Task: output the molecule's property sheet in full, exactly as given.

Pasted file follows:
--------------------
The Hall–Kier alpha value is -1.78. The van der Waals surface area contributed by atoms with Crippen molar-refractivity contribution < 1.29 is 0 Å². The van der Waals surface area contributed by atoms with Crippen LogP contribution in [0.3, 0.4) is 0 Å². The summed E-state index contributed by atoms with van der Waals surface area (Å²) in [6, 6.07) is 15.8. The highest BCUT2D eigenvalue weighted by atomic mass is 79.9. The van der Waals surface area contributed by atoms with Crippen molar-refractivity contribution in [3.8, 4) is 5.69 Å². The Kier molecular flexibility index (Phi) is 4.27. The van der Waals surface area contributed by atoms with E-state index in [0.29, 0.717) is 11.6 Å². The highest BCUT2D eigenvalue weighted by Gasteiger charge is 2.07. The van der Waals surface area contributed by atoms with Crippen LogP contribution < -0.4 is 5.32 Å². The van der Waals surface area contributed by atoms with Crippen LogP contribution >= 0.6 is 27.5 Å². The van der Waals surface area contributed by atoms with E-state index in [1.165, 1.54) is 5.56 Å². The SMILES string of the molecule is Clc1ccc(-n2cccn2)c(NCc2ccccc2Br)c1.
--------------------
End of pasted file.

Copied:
The Hall–Kier alpha value is -1.78. The van der Waals surface area contributed by atoms with Crippen molar-refractivity contribution < 1.29 is 0 Å². The van der Waals surface area contributed by atoms with Crippen LogP contribution in [0.3, 0.4) is 0 Å². The summed E-state index contributed by atoms with van der Waals surface area (Å²) in [6, 6.07) is 15.8. The highest BCUT2D eigenvalue weighted by atomic mass is 79.9. The van der Waals surface area contributed by atoms with Crippen molar-refractivity contribution in [3.8, 4) is 5.69 Å². The Kier molecular flexibility index (Phi) is 4.27. The van der Waals surface area contributed by atoms with E-state index in [0.29, 0.717) is 11.6 Å². The highest BCUT2D eigenvalue weighted by Gasteiger charge is 2.07. The van der Waals surface area contributed by atoms with Crippen LogP contribution < -0.4 is 5.32 Å². The van der Waals surface area contributed by atoms with Crippen LogP contribution >= 0.6 is 27.5 Å². The van der Waals surface area contributed by atoms with E-state index in [1.165, 1.54) is 5.56 Å². The SMILES string of the molecule is Clc1ccc(-n2cccn2)c(NCc2ccccc2Br)c1.